They all knew it was coming, from the legion of orange-clad fanatics to the stoic Texas A&M Corps of Cadets, from the “Tyler Rose” to the “Rocket,” from a former Newton Boy to a real-life Cowboy hero.
Over the past four years, Longhorn fans everywhere had already seen their dreadlocked savior achieve almost every spectacular feat that a college player could, and there was seemingly no broken tackle, no burst of speed, no historic run that could make the legend of Ricky Williams grow any larger.
But as he raced into immortality on Friday at 10:47 a.m. CST, Williams managed to outdo himself once again.
With Williams only 11 yards short of Tony Dorsett’s all-time NCAA rushing record late in the first quarter of Texas’ 26-24 win over the Aggies, the Horns had the ball at their own 40.
On an isolation play known as “L King Zin 53,” quarterback Major Applewhite handed the ball off to the star halfback, who exploded through the line of scrimmage, shed a potential Sedrick Curry tackle at midfield, burst down the left sideline, slowed down inside the A&M 10 to follow a Wayne McGarity block and carried Aggie safety Jason Webster into the endzone for a historic 60-yard touchdown that sent a Darrell K Royal-Texas Memorial crowd of 83,687 into utter pandemonium.
“What a great way to break the record,” said center Russell Gaskamp, who along with guard Roger Roesler and fullback Ricky Brown had a key block on the play. “It was just vintage Ricky — breaking tackles, being able to outrun everybody — it was the whole package.”
By the end of the day, Williams had amassed 259 yards on the ground, 196 more than he had needed to break Dorsett’s mark and 15 more than the Aggies had ever given up to a single back in the history of A&M football.
But after Kris Stockton’s kick secured the Texas victory, it was the 60-yard rumble that everyone was talking about.
“He’s always been a little bit of a showboat,” head coach Mack Brown said. “He wanted to get that special 60-yard run to break a national record, just to make it stand out.”
After Williams reached the endzone, he embraced McGarity and tackled Jay Humphrey before being greeted by hordes of Texas players and coaches on the sideline. The officiating crew then set aside the football, which will be sent to the Football Foundation Hall of Fame in South Bend, Ind.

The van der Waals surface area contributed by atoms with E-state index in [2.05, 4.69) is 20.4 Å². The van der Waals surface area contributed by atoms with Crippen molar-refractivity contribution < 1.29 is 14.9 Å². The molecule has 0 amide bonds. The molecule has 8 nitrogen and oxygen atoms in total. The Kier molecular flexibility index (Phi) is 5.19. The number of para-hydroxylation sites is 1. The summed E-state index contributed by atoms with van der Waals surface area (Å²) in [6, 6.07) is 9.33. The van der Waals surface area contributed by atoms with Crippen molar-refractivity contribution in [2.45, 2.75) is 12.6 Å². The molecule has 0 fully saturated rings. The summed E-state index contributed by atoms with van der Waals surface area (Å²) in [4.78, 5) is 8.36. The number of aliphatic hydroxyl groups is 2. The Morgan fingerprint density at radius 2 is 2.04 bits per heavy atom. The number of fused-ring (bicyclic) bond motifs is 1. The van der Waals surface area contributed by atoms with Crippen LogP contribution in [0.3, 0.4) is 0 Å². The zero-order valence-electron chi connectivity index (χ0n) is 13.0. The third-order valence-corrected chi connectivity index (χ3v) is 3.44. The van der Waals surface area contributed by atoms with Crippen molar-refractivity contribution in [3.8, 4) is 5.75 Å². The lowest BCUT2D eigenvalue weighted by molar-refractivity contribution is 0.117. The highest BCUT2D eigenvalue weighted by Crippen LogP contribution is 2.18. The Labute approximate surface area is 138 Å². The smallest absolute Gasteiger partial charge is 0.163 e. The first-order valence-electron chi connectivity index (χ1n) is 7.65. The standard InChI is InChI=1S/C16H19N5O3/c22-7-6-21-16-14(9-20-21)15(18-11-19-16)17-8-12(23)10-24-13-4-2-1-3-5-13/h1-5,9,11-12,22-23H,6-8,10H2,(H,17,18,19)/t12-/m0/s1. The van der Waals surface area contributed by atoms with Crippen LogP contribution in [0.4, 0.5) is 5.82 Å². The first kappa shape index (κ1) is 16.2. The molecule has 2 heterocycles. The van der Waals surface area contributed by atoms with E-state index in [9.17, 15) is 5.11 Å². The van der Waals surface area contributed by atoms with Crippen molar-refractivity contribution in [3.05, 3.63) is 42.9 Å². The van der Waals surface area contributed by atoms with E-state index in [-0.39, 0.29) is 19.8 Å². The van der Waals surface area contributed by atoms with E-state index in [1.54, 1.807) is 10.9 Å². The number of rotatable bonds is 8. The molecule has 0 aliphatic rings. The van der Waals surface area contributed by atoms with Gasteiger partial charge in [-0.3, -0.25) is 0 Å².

“I was exhausted,” Williams said. “I came back to the sidelines and got mobbed by the whole team. I couldn’t breathe. I was trying to say ‘help,’ but I couldn’t get anything out.”
Among those observing from the sideline was Dorsett, who excitedly jumped and pointed as Williams was streaking down the field. Dorsett, whose Dallas Cowboys rushing mark was broken earlier this month by Emmitt Smith, said he was pleased to see that his NCAA record of 6,082 yards was broken by a player like Williams.
“I feel almost like this is my child, watching something like this,” Dorsett said. “This is history.”
And clearly, it wasn’t just Dorsett who sensed the magnitude of Williams’ feat.
“Every time I gave him the ball, I looked at him because I thought it could be the memorable play,” Applewhite said. “After I handed to him that time, I didn’t even carry out my fake. I said, ‘I’ve got to see this.’”
Two hours after Williams broke the record, when the final seconds had ticket off the clock, the probable Heisman winner was engulfed by a sea of cameras, reporters and celebrities, including actor Matthew McConaughey and American League Cy Young Award-winner Roger Clemens.
A video tribute was played on the JumboTron scoreboard, and the surreal ceremony was concluded with a presentation involving former Heisman winners Earl Campbell of Texas and John David Crow of Texas A&M.
Afterward, the author of 15 NCAA records tried to put perspective on the momentous occasion.
“It’s special for everyone involved with this program,” said Williams, who finished his senior season with 2,124 yards. “I’m just happy that I could make everyone proud.”
Printed on Wednesday, November 23, 2011 as: Williams breaks rushing record, clinches Heisman Trophy